Dylan Goes Electric! Newport, Seeger, Dylan, and the Night That Split the Sixties
by Elijah Wald
Dey St. 354pp hdbk. Out now
Review by Andy Childs
I have more than my fair share of books on Bob Dylan and have actually read most of them, but apart from Chronicles of course and perhaps Paul Williams’ books I don’t think I’ve enjoyed or been impressed by any of them as much as this one. Published to coincide with the 50th anniversary of an event that was undoubtedly a significant but myth-ridden moment in music history, namely Bob Dylan’s three-song ‘electric’ set at the 1965 Newport Folk Festival, Dylan Goes Electric! is a masterful work of contextual analysis and as level-headed and accurate an account of the origins and aftermath of a seminal marker in folk/rock history as I’ve ever read.
Wald’s premise for this book, and one that is hinted at in its subtitle, is that to fully understand why Dylan’s appearance with an electric guitar and a band at Newport in 1965 has taken on such significance we need to examine the U.S. folk revival movement of the 50s and 60s, Pete Seeger’s background and crucial involvement in that movement, the history of the Newport Folk Festival, the emerging youth culture that needed to find a voice of its own, Bob Dylan’s career up to that point, the known facts about the event itself and the myths that have developed around it, and then the aftermath that energised a generation and that still resonates today. All of this Wald does, concisely and objectively, in ten chapters. It’s 257 pages before we get to the point where a black leather-jacketed Dylan takes the stage with an electric guitar and Paul Butterfield’s Blues Band behind him and launches into ‘Maggie’s Farm’, Mike Bloomfield’s searing solos punctuating Dylan’s every line, but by then we’re fully primed. We know what’s going to happen and we have a pretty good idea why.
Chapter one, ‘The House That Pete Built’, relates the early career of Pete Seeger and his crucial role in the emergence of the U.S. folk revival movement that began in the late 40s, grew in scope and popularity throughout the 50s and flourished with some considerable commercial success in the early 60s. It was a movement that encompassed and promoted ‘traditional’ folk music from around the world and was enshrined in socialist ideology, the concepts of freedom and the rights of man. It was an overwhelmingly worthy crusade both socially and musically but as it developed it fractured into cliques that bickered and argued bitterly about the way the music seemed to be side-tracked along the sort of commercial lines that compromised their virtuous ideals. No-one epitomised the dilemmas that folk music faced more than Pete Seeger who, on the one hand pioneered commercial pop-folk with his group the Weavers, and on the other hand “simultaneously parented its traditionalist opponents”. As such he is the crucial figure in this part of the story, the man that everyone respected and looked for for guidance. Folk’s godfather.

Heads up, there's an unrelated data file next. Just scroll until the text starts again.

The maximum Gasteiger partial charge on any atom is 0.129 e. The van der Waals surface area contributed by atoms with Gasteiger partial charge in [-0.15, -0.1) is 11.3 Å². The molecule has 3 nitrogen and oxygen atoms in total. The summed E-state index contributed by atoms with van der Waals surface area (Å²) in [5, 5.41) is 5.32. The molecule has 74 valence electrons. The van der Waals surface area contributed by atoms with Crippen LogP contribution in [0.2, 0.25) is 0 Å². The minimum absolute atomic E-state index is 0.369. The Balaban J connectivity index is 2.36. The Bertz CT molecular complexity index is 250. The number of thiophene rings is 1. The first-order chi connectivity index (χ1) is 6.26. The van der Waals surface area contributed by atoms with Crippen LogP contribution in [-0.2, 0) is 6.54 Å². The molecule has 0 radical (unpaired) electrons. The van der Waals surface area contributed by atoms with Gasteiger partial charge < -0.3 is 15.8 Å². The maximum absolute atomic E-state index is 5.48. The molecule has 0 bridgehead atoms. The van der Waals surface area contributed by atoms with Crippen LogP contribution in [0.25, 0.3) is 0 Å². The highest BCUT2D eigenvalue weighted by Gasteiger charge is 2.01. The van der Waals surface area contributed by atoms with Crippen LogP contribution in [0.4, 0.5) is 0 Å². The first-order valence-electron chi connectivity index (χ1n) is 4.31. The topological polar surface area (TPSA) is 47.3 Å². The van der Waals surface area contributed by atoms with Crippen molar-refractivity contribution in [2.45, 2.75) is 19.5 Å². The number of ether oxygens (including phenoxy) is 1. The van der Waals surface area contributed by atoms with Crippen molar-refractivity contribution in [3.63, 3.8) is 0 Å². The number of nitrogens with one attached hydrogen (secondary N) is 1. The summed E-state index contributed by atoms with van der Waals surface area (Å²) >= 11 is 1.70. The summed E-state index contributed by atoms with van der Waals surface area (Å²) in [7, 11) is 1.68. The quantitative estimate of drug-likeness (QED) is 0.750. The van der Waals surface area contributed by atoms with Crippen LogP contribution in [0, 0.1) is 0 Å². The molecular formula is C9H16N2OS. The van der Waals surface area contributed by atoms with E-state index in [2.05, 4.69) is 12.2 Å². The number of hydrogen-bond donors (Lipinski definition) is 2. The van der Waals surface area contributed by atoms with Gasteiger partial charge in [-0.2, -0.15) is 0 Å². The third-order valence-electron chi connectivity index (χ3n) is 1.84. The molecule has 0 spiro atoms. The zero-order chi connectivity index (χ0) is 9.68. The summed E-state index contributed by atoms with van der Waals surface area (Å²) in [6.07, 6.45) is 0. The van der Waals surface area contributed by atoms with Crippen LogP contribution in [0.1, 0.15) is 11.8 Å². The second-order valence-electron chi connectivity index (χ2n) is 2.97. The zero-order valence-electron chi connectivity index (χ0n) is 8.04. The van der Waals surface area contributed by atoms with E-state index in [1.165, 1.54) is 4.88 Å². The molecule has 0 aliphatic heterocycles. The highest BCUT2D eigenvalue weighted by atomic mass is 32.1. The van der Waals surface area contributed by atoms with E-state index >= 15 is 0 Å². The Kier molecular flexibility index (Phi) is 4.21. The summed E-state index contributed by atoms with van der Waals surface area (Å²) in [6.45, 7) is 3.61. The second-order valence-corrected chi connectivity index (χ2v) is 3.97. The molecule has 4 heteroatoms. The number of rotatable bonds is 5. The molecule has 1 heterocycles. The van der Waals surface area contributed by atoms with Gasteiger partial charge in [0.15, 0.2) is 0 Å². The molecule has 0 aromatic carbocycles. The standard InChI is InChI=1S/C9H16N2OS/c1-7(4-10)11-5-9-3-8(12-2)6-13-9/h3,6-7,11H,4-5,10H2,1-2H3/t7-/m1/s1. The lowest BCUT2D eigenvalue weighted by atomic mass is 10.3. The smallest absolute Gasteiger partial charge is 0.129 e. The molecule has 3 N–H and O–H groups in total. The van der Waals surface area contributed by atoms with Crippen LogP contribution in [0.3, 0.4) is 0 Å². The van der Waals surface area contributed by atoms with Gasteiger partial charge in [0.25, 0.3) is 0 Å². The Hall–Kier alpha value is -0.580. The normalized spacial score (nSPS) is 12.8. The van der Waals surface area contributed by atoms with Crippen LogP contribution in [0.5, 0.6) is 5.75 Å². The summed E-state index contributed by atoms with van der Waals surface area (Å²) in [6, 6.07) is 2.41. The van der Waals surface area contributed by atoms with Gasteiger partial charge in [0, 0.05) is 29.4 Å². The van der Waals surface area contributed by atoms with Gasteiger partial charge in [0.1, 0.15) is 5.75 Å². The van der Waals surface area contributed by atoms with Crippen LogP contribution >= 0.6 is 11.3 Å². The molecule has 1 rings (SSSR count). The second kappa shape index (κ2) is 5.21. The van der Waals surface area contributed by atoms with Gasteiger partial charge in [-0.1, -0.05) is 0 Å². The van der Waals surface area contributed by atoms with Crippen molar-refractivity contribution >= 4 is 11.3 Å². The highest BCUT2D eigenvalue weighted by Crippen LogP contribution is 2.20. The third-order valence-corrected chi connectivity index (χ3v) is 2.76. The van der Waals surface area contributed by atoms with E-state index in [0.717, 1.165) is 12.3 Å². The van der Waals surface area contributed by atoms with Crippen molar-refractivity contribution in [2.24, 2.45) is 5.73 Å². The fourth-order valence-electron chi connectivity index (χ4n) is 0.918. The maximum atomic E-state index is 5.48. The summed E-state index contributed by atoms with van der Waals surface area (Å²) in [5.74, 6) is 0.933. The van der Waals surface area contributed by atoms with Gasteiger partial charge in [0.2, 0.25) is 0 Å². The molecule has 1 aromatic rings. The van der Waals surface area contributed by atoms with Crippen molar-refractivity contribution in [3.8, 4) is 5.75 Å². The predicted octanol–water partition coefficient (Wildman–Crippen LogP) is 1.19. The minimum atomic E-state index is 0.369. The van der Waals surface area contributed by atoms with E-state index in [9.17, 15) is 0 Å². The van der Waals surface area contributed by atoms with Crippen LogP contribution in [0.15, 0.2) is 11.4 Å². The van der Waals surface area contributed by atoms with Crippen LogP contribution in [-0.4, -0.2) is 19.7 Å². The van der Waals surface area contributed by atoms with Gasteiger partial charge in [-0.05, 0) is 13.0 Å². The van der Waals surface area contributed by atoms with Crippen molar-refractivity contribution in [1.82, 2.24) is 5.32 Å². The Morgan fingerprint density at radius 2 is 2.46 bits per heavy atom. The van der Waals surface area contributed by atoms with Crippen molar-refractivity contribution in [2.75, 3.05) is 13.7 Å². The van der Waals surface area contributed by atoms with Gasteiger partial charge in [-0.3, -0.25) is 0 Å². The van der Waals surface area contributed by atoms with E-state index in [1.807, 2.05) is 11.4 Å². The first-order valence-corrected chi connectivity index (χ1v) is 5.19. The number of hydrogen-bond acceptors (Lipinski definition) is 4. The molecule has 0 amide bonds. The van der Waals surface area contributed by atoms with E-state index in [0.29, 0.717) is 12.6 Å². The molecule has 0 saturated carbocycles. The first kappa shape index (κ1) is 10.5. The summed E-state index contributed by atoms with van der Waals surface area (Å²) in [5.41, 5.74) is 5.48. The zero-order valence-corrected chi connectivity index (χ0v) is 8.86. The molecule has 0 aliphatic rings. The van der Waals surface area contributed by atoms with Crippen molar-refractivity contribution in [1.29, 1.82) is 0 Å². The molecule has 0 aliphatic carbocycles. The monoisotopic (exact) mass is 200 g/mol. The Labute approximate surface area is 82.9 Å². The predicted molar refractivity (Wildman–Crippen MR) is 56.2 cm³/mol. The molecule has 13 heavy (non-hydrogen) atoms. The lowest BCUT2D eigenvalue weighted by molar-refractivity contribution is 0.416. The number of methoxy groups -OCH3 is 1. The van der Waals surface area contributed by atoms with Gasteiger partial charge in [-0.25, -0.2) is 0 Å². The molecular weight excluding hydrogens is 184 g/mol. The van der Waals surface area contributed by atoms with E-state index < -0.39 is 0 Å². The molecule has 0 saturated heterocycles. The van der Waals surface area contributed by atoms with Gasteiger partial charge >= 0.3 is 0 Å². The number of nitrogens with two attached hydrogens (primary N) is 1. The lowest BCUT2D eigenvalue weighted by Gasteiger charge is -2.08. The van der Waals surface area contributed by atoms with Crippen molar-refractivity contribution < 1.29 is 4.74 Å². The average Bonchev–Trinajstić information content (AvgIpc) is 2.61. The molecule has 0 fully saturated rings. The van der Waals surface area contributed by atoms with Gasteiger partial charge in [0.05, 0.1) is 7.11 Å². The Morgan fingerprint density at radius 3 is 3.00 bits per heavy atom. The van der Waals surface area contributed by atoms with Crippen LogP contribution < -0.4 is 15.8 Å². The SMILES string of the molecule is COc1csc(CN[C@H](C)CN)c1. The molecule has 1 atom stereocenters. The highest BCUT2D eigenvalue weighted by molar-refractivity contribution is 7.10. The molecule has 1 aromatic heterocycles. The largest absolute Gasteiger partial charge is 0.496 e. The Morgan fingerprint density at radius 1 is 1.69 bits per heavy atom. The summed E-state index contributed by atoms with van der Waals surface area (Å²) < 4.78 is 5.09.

Nothing of consequence apparently happened in the world of folk music without Seeger’s involvement, including the Newport Folk Festival which first made its appearance as a ‘folk music afternoon’ during the 1959 Newport Jazz Festival, already five years old. Pete Seeger, Odetta, and the Kingston Trio played and they were an instant success. The following year there was a three-day folk event and the Folk Festival proper was up-and-running with Pete Seeger and his dual vision of traditional ethnic music living not altogether harmoniously side-by-side with increasingly anodyne pop-folk, at the helm aided and abetted by the likes of Theodore Bikel, Jean Ritchie, Erik Darling, Peter Yarrow and later, Alan Lomax.
Meanwhile, in 1961, Bob Dylan had arrived, with his Woody Guthrie fixation, in New York and proceeded to make a name for himself in the bars and clubs of Greenwich Village. I can’t think of a better guide to that period of music history than Wald and his chapters on Dylan’s early days in Minnesota, his progression as a performer and songwriter in New York, his ratification as a folk music icon and his eventual emergence as a completely individual poet/visionary/performer make riveting reading. Perhaps the most contrasting years in Dylan’s early development were between 1963 and 1965 and this is clearly evident in Murray Lerner’s marvellous documentary film The Other Side of The Mirror which focuses exclusively and without commentary on Dylan’s performances at the ’63, ’64 and ’65 Newport Folk Festivals. The difference in him in those two years is remarkable. In ’63 he was still essentially a rough-around-the-edges folky, by ’64 he was a star in that particular firmament – and he knew it, and by ’65 he was brash, confident, even arrogant, had a repertoire of original material that no-one else could match, and was ready to break free and blow up a storm.